FEMA has been pushing public awareness through advertisements on radio, TV and print. Two-person teams are also being deployed throughout the 16 additional counties to attend meetings with local government and civic groups.
"We've been pushing registration even harder because we're afraid that people think they're registered when they really aren't," Blake said.
He said some people might have had FEMA damage assessment specialist visit their property as the agency collected information following the storm. He emphasized that visit was simply to gather information and did not register a person for assistance.
To register for assistance, individuals and businesses can either call 1-800-621-FEMA or online at www.disasterassistance.gov.
FEMA representatives have also set up what they call Disaster Recovery Centers, or DRCs, in Kanawha, Fayette, Raleigh or Fayette counties.
The Kanawha center is located at the South Charleston Recreation Center. The other three centers are located at the National Guard armories in each county.
The centers are open from 10 a.m. to 7 p.m. on weekdays. They are also open some Saturdays, but those hours vary from week to week.
While staff at the centers can register people for assistance, the centers are focused on the steps that occur beyond the registration process - such as tracking the status of aid applications, answering homeowner questions and working out any issues with individual cases.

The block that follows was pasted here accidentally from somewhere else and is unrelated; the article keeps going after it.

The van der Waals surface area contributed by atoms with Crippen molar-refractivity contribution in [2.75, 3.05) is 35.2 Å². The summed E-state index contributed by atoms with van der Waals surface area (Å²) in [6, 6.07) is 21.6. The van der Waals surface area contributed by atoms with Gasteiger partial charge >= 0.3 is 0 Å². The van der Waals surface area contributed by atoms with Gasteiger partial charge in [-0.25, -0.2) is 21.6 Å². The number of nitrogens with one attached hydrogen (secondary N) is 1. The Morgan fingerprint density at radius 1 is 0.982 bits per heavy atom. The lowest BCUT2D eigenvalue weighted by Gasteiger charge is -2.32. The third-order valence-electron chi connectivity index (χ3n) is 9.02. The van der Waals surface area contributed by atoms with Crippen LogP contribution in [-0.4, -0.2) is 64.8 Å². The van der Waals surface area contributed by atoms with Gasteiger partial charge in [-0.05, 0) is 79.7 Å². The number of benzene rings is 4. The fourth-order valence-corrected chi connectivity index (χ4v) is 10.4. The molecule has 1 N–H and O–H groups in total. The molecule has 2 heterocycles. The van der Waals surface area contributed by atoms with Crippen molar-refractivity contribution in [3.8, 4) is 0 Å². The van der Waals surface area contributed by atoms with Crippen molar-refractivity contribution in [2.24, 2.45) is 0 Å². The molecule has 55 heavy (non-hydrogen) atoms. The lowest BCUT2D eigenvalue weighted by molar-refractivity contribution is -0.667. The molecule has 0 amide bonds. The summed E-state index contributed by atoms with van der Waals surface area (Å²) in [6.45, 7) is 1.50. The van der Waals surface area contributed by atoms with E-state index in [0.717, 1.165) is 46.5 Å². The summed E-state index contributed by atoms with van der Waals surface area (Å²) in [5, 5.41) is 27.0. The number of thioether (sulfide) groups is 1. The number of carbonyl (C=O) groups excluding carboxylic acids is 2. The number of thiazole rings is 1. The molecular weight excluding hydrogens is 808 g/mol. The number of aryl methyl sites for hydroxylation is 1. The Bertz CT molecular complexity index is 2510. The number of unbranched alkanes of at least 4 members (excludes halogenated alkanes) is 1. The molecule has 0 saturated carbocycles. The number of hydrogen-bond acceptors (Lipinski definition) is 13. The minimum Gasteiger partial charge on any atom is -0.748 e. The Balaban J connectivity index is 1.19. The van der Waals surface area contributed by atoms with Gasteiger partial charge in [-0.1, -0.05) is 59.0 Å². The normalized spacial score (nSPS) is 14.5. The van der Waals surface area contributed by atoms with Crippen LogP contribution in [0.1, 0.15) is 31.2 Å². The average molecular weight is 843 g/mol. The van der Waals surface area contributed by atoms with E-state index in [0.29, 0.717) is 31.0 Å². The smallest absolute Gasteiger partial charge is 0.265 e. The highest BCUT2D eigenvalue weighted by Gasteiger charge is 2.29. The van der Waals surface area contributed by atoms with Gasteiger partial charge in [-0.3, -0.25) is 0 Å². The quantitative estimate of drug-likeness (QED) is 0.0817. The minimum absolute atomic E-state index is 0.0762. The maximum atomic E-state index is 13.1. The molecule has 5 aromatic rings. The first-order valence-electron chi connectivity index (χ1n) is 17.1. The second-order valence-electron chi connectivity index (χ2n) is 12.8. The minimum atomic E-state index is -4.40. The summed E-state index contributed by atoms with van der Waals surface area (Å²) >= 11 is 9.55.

"It's kind of like a puzzle," said Sondra Penfold, manager of the South Charleston DRC location. "You've got all the pieces, and you try to put them together. And if there's a complication, we work them to help resolve the issue."
Fewer than 1,500 people had visited the four DRCs since they opened in September. The Kanawha location had served 317 residents through Thursday of last week.
Anyone from any county can visit the four centers, which are scheduled to close Nov. 7.
However, Blake said that date is not set it stone.
"That might be a date that moves around depending on the number of visits to the DRCs," he said. "If the traffic scales way down, it's hard to justify people being there . . . it's a fluid situation."
In addition to the DRCs, FEMA hazard mitigation officers are also at the Lowe's stores in Raleigh County and South Charleston to offer homeowners advice on how to avoid problems like mold and water leakages, which can occur following storms.
Contact writer Jared Hunt at jared.h...@dailymail.com or 304-348-5148.